- Real Estate
Contracts for Building...the Do's and Don'ts
As homeowners, we are constantly working to maintain and update our homes. Sometimes this requires help from professional contractors because we don't have the time, desire or resources to get the job done ourselves. We've all heard horror stories about hiring contractors to do work. So what kinds of things must be included in a contract to protect yourself?
Potential Problems When Hiring
Here is a list of things that can happen when hiring people to do work on your home. These should help you think about what items to include in your contract when hiring.
- No Show - a company starts work on your home and then doesn't finish
- Accident - a worker gets hurt while working on your home opening you up to liability issues
- Material Argument - after hiring a company, they demand you pay for material when you thought it was included
- Payment Dispute - half way through the job the company asks for 50% payment but you only want to pay when work is 100% done
- Bad Workmanship - your new roof leaks eleven months after installation and the roofing company doesn't want to come back
The First Step...Have a Contract
Believe it or not, many homeowners have work done on their home without a contract. These are the same people that will complain that things didn't go just right. A contract helps both you and the people working for you as it communicates the details of all expectations from both parties involved. So the first step to wellness, in this case anyway, is to have a contract agreement signed by both parties.
Important Contract Elements
Here are some of the major items that should be included in your contracts to build, remodel and repair your home. This is not a comprehensive list, just those that have can create major headaches for you.
- Project Location
- Parties Involved (both you and the company to be hired)
- Detailed Description of Work to be Done (along with details on who is supplying materials, tools...etc)
- Dollar Amount (along with payment details...like when is payment to be made)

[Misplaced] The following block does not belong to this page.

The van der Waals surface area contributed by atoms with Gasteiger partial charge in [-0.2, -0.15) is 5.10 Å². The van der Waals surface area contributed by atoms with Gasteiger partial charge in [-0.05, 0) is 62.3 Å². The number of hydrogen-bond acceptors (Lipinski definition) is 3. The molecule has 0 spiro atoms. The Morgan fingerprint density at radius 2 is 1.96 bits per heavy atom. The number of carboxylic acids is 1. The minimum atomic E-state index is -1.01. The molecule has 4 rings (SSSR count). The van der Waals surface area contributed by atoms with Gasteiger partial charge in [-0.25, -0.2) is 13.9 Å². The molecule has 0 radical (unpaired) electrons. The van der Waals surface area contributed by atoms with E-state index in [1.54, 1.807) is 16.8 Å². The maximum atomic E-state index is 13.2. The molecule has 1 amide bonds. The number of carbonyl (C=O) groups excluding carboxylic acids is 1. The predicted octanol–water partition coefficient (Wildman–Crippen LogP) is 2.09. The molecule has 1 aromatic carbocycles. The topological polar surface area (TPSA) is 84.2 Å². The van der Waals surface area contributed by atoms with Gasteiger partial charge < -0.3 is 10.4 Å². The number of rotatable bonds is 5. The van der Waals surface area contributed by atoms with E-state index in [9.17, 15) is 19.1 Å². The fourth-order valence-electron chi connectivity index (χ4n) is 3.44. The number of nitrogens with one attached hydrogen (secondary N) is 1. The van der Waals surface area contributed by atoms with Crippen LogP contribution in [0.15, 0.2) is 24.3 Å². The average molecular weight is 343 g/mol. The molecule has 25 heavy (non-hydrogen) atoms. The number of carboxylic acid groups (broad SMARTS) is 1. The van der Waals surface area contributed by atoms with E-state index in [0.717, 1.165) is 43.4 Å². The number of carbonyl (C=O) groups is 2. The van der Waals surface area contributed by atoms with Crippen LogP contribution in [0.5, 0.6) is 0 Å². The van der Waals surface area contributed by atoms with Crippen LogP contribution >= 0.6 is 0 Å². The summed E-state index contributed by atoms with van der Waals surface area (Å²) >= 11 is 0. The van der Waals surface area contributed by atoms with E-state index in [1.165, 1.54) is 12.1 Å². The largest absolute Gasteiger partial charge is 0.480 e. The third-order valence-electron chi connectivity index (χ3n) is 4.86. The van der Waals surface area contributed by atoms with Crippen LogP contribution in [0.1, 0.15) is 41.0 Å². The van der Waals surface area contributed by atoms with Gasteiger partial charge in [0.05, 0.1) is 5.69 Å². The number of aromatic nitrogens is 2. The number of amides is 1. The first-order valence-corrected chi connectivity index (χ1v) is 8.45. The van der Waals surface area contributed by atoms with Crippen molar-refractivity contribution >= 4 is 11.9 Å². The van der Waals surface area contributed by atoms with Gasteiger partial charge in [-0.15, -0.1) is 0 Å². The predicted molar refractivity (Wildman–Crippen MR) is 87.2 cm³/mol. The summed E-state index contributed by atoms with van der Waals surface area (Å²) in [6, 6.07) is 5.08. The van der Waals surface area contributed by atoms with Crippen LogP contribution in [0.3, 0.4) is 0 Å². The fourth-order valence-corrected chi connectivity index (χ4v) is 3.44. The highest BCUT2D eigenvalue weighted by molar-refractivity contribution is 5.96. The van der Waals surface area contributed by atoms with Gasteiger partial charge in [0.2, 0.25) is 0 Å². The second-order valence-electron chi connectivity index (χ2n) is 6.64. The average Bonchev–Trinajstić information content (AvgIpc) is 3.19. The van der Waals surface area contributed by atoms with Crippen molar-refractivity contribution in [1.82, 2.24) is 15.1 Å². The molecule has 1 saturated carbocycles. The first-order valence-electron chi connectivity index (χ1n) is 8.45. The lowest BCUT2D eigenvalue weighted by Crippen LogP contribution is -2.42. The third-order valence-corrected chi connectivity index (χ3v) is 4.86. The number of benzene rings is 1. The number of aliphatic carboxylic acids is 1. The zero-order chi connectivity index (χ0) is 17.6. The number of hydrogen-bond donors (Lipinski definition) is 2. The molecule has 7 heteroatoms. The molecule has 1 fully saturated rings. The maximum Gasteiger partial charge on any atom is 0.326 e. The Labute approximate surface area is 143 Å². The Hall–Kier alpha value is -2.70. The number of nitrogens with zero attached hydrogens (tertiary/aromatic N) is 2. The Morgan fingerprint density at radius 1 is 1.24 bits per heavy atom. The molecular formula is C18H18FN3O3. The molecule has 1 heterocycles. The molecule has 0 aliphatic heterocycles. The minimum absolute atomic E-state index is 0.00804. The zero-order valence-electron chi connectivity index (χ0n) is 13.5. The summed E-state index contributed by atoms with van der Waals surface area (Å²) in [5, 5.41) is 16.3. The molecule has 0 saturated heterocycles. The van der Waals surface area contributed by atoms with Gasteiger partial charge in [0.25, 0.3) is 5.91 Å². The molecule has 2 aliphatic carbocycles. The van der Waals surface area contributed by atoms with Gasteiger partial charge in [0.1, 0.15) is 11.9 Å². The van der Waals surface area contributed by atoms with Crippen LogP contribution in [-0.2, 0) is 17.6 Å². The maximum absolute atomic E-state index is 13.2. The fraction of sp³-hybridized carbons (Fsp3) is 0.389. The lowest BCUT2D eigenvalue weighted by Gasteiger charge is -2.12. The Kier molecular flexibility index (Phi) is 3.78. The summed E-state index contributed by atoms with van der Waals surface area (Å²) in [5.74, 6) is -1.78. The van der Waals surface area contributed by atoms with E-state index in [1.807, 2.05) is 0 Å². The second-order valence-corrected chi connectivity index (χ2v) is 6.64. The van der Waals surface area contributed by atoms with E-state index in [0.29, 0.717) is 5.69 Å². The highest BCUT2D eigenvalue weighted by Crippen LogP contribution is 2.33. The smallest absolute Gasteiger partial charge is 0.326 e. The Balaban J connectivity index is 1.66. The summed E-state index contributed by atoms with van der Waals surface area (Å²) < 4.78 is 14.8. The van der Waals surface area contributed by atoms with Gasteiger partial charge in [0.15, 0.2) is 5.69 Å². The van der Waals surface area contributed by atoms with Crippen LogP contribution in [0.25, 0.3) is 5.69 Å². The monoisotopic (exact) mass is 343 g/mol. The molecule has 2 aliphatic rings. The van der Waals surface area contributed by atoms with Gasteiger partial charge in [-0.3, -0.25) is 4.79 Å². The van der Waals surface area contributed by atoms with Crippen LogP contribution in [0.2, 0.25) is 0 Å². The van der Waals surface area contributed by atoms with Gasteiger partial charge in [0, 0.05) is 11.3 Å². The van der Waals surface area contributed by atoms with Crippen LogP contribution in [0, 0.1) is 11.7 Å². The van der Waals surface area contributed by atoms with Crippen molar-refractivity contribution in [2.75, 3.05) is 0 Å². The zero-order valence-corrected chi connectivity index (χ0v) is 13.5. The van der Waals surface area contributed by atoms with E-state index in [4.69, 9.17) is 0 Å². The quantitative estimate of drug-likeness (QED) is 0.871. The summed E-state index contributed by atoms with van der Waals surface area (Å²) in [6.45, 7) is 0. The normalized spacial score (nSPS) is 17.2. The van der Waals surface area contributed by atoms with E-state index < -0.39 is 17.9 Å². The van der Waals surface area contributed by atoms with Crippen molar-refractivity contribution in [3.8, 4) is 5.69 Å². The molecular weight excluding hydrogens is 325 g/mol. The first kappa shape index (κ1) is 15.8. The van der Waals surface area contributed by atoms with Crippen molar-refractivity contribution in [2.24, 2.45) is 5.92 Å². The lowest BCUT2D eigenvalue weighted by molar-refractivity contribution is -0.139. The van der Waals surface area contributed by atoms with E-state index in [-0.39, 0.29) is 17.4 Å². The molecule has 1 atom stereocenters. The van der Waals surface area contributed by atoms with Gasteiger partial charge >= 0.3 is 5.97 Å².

- Changes (what if you or the contractor needs to make a change after starting)
- Schedule (when is work to be started and completed and what happens if it doesn't)
- Insurance Required (detailing the types of coverage, amounts, insurance company and agent)
- Warranty (what is covered and how long)
- Safety (the contractor should be responsible for following OSHA regulations and procedures when working on your home)
Using The Contractor's Agreement
Most contractors have an agreement they use on a regular basis. They have had an attorney create this contract to protect them...not necessarily you. As a home builder, I require all companies working for me to use my standard agreement. This agreement is written to protect both parties.
If you are building a new home as an owner builder, you should have an attorney create a generic contract to be used with each and every company that will help build your new home. This is worth the cost as it can be used with fifty or more trades and suppliers that you will hire.
If you are only using one contractor to repair or remodel a part of your home, it probably doesn't make sense to have a new contract drafted for you. In this case, have your attorney review the contract from the company you are hiring prior to signing.
You should have your attorney review any contracts prior to signing them. If you are wondering whether this extra cost is necessary, don't. You've heard a few of the horror stories...don't become one of them.
As a builder, I have built, remodeled and repaired several thousand homes over the years. So trust me when I say, be sure to have a detailed contract whenever hiring a company to do work on your home. Whether your plans are to build your own home or remodel your existing place, a detailed agreement will help you avoid extra costs and hassles. Things can, and will, go wrong with just about any type of project so you want to make sure you are protected when they do. For more details, stop by and see our owner builder resources page.